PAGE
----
AkillaŽ Sleep Safety Educational Campaign

Have you ever dozed off momentarily when driving, drifted into another lane without realising what you are doing, or hit a rumble strip or another object that re-awakened you ? The chances are that you have ! If so, you just had a near death experience!

Micro-sleep

At 100 km/hr, your car travels at 27.7 metres in a single second. So during a three-second micro-sleep your car would travel 83 metres! which is almost the length of a football field. At 50 km/hr, your car travels 41 metres in a three-second micro-sleep.

" Your eyes don't need to shut for your mind to be asleep, 'zoning out' is a common symptom of driving while tired "

Road Width

A road carriageway is 3.5 metres wide. In a three-second micro-sleep you could easily drift across the centreline into the path of an oncoming car or drift off to the side and crash into a tree. Drifting to the side is easy when you are drowsy.

Crucial Driving Skills Are Lost
Drowsiness impairs your driving performance. During a micro-sleep you experience total loss of control over your vehicle. Drowsiness reduces your attention of road events and compromises crucial driving skills. For example;

  • Delayed reaction time
  • Impaired vision
  • Impaired judgement
  • Decreased motivation
  • Reduced ability to concentrate
  • Reduced decision making ability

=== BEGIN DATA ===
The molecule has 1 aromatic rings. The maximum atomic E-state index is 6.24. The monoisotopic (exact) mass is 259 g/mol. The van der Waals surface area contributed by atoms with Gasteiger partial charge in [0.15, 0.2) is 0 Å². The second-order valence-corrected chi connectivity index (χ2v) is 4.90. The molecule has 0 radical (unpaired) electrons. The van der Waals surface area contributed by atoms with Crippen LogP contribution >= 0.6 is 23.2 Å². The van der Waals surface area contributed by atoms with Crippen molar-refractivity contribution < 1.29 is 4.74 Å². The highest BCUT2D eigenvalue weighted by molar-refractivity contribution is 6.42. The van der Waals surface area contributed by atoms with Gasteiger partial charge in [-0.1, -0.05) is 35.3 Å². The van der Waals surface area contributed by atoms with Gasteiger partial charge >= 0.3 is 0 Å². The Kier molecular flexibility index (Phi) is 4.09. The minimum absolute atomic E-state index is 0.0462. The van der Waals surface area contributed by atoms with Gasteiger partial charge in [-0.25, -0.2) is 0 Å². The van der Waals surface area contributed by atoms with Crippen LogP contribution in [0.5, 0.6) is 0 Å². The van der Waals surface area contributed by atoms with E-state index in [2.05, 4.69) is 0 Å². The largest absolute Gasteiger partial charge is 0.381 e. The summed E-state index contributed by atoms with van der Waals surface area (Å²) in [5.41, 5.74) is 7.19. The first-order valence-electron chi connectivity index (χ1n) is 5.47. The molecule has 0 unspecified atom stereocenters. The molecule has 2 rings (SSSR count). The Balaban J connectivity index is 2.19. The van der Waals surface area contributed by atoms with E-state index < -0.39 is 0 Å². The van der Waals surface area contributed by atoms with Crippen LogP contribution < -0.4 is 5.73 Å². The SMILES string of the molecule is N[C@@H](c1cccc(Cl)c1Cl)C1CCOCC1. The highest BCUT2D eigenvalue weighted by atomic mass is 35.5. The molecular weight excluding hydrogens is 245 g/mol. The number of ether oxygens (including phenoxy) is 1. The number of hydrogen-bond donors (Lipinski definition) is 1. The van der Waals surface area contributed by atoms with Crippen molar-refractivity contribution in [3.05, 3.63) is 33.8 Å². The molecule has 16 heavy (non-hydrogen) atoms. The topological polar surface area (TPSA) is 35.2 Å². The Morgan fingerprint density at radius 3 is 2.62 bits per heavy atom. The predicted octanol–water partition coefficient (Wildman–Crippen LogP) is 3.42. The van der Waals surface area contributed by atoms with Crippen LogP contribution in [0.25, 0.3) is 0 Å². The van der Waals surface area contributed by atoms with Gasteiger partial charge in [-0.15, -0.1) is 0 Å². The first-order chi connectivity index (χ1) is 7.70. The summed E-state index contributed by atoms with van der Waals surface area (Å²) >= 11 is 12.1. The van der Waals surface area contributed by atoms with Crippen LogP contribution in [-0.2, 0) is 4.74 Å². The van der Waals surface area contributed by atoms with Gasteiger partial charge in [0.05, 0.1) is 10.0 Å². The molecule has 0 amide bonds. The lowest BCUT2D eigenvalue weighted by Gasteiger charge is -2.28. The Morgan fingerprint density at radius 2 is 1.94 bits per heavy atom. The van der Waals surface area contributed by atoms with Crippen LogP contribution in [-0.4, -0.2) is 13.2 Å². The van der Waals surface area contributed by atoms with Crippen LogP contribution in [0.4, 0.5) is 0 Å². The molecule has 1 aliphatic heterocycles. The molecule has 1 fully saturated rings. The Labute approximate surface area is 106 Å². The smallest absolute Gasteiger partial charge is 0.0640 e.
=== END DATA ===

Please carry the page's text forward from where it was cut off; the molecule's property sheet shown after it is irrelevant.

• Problems processing information
  • Short-term memory loss
  • Decreased performance, vigilance, alertness
  • Increased moodiness and aggressiveness
  • Increased likelihood of micro-sleeps

Falling asleep is the final extreme stage of drowsy driving but it is important to realise that you don't have to close your eyes and sleep to be a danger on the road. Indeed, what makes drowsy-driving so deadly is that you become such a poor judge of how impaired you actually are when you are drowsy.

No Control

Drowsy driving can affect anyone including you. Sleep is an involuntary action you can't dictate exactly when you will fall asleep at night. Everyone is susceptible to drowsy driving. Think of when you have been sitting in front of the television reading a book and you have just nodded off without even realising it.

Sleep is a neuro-biological function
Sleep is a neuro-biological function with predictable patterns of sleepiness and wakefulness.
Our brain is designed to be awake for no more than sixteen hours at a time and then to be asleep for eight hours in order to recover. When we are sleep deprived our brain performance starts to be impaired and we can become as impaired as someone who is drunk.


With increasing sleep deprivation the neuro-biological need to sleep can become so powerful as to shut down the brain in a 'sleep attack' even if you are driving in the city.
Cumulative sleep deprivation or having interrupted sleep can also have deadly consequences if we drive.
It is therefore important to rid ourselves of the idea that feeling sleepy is something to do with laziness or personal weakness, it is a neuro-biological need of the body. Feeling sleepy can and does affect everyone.

So You Think You're in Control!

Research has found that training, occupation, education, will power, driver skill, motivation and intelligence have no influence on reducing the need for sleep. You need sleep just like you need food and water.